A good varnish for steel may be made by dissolving 10 parts of clear grains of mastic, 5 parts of camphor, 15 parts of san-darac, and 5 parts of elemi in a sufficient quantity of grain alcohol. Apply the varnish without heat. Jos. M. Stabel.
Rochester, N. Y.
To make a varnish for outdoor wood and ironwork, dissolve in about 2 pounds of tar oil ½ pound of aspbaltum and a like quantity of pounded rosin; mix hot in an iron kettle, care being taken to prevent any contact with the flame. When cold the varnish is ready for use.
Rochester, N. Y. Joseph M. Stabel.
A good varnish for finishing metals can be made by mixing 1,000 parts of benzine, 300 parts of pulverized asphalt, and 6 parts of pure india rubber, to which is added enough lampblack to give the desired consistency to the mixture.
Bridgeport, Conn. H. A. Sherwood.
Dissolve by gentle heat 8 ounces of san-darac in 32 ounces of alcohol. Another receipt is: Dissolve 2 pounds of mastic and 2 pounds of a lammar in 1 gallon turpentine without heat. The drawings must first be sized with a strong solution of isinglass and hot water. W. R. Bowers. Birmingham, Eng.
For small cast iron patterns the following is a very satisfactory method of varnishing. Apply boiled linseed oil to the iron, the pattern being heated to a temperature that will just char or blacken the oil; the oil appears to enter the pores of the iron, and after such an application the metal resists rust and corrosive agents very satisfactorily. James A. Pratt.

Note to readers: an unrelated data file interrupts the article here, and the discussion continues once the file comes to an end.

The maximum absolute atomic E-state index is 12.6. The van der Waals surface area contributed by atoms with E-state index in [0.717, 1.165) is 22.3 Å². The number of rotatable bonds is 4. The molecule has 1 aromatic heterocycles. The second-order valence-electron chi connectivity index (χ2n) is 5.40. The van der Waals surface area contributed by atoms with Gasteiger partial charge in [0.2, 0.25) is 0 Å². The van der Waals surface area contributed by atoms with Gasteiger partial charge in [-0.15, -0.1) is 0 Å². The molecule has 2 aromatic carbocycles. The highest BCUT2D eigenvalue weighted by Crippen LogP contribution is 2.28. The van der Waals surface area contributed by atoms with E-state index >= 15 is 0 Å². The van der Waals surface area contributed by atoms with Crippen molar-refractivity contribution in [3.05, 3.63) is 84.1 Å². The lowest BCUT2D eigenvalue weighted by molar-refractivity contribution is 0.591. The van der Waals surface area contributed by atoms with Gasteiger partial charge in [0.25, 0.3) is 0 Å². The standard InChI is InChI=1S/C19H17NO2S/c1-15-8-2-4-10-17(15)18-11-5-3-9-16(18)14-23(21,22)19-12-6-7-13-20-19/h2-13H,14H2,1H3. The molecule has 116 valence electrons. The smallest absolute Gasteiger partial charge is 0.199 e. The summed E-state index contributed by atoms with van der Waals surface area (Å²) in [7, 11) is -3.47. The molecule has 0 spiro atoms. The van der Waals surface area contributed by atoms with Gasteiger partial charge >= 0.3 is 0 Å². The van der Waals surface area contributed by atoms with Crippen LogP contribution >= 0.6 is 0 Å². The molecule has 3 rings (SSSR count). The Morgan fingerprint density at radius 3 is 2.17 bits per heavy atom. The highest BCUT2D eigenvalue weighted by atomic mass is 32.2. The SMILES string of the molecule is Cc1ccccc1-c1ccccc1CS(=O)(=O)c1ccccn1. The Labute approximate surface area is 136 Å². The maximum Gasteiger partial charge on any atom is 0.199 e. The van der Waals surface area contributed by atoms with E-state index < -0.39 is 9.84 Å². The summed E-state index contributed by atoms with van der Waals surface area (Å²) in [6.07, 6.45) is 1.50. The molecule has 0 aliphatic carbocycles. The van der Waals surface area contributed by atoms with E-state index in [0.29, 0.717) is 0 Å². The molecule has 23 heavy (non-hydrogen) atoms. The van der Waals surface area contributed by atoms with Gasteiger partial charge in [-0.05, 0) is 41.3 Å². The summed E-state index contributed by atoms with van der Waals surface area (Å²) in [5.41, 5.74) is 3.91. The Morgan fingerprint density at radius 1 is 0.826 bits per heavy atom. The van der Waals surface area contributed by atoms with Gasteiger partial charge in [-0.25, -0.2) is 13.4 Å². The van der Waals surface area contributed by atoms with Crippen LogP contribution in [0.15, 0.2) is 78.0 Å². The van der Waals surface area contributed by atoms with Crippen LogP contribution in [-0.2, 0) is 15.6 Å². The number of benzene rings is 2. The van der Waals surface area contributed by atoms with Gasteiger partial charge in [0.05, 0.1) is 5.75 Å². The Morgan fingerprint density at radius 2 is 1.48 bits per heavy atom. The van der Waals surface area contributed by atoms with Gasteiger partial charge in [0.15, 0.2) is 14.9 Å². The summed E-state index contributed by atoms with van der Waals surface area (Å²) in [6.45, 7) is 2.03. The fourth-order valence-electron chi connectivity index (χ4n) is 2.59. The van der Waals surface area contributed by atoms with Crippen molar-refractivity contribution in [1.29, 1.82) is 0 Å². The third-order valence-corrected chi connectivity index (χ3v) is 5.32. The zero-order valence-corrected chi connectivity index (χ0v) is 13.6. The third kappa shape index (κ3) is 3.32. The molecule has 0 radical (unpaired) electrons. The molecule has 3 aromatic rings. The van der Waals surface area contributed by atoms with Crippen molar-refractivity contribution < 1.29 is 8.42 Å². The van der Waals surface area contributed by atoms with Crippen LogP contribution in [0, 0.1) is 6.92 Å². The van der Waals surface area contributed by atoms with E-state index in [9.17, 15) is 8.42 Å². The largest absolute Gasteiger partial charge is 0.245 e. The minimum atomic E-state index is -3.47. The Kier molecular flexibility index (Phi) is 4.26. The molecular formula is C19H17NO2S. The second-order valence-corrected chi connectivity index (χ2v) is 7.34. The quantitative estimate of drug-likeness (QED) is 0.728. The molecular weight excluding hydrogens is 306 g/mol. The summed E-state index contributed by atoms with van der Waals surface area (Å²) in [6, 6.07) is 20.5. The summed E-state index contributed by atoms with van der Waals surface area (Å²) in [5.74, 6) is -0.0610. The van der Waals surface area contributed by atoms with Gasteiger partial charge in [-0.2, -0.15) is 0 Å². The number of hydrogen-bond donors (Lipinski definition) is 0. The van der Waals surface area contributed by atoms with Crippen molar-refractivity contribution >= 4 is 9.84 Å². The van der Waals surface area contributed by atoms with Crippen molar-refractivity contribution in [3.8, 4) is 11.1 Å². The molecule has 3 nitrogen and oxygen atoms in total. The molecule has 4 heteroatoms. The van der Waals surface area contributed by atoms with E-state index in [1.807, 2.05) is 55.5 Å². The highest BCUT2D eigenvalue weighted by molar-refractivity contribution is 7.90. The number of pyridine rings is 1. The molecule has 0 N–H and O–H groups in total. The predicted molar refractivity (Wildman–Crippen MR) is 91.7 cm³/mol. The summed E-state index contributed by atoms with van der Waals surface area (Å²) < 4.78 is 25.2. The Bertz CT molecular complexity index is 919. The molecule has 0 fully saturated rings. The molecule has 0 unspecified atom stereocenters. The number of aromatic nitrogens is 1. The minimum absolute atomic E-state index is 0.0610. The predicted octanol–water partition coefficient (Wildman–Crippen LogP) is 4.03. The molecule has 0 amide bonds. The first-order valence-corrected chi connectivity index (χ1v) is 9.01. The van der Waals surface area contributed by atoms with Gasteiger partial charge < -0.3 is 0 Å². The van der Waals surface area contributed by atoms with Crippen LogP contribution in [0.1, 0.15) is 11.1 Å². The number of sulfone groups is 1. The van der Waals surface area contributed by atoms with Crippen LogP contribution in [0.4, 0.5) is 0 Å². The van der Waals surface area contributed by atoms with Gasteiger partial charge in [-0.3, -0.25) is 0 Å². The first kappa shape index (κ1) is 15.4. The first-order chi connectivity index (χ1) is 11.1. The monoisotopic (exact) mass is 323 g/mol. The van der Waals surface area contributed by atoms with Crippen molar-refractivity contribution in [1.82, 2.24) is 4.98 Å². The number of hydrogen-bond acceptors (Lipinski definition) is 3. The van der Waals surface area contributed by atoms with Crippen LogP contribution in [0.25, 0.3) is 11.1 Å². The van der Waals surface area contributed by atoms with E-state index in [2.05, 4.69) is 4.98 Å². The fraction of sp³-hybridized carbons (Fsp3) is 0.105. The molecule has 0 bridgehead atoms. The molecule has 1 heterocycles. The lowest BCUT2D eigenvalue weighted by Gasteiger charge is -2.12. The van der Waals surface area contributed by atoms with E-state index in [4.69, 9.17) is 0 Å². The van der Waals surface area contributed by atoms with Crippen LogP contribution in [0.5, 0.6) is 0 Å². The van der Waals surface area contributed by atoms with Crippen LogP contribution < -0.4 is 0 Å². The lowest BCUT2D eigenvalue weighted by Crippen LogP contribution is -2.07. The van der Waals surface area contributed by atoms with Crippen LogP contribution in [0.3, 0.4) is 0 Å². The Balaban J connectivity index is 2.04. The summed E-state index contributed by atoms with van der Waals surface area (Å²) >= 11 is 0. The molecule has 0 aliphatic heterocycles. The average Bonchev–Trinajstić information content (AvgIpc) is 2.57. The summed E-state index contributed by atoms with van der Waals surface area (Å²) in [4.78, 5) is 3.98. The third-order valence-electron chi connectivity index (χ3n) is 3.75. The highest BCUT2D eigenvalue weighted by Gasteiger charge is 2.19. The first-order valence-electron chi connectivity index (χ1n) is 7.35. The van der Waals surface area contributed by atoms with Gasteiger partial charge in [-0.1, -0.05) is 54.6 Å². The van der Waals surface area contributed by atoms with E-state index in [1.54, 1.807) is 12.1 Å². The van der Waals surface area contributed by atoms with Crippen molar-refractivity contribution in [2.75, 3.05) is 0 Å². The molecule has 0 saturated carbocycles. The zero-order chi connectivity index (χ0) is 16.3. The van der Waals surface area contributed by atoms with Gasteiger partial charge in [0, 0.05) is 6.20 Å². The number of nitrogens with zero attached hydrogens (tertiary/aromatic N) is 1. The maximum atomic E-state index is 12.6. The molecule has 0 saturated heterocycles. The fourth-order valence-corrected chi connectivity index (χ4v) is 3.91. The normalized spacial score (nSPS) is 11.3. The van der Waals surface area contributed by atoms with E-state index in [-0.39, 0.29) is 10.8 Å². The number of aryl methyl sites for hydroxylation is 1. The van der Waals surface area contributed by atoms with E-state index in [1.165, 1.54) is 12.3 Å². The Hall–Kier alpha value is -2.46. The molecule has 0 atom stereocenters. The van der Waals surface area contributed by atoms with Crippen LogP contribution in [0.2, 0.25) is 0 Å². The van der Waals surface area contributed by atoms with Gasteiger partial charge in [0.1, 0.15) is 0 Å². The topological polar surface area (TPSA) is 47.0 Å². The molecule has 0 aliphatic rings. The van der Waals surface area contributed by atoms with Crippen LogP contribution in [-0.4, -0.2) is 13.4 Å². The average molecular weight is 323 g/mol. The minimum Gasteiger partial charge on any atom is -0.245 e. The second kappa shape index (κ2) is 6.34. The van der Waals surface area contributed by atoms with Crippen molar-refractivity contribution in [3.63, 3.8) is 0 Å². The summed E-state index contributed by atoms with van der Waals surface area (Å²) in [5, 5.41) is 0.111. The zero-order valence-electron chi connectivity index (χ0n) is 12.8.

Howard, R. I.
Even with the best of care the patternmaker will find his shellac, leaving dirty streaks on the pattern from various impurities held in suspension in the varnish. These may be entirely precipitated by the gradual addition of some crystals of oxalic acid, stirring the varnish to aid their solution, and then setting it aside over night to permit the impurities to settle. No more acid should be used than is really necessary. Oscar E. Perrigo. Neponset, Mass.
A good black varnish for cast iron and forgings can be made of ¼ pound lampblack; ½ pound rosin; 1 pound asphaltum; 1 quart turpentine spirits; and a small quantity linseed oil. The lampblack is first rubbed up with the linseed oil, no more oil being used than necessary for this purpose. The other ingredients are then mixed with it thoroughly. O. G.
The appearance of varnished blue-prints and drawings may be greatly improved and the amount of bleached shellac varnish considerably decreased by the following process: Soak overnight a quantity of isinglass in just enough cold water to cover it. Use a perfectly clean glue kettle, in which it is to be heated up, adding whatever amount of water may be needed to make a moderately thin sizing. Apply this warm, not hot, to the drawing or blueprint. When dry apply one good coat of bleached shellac varnish. The effect will be nearly as good as the best varnished maps. Oscar E. Perrigo.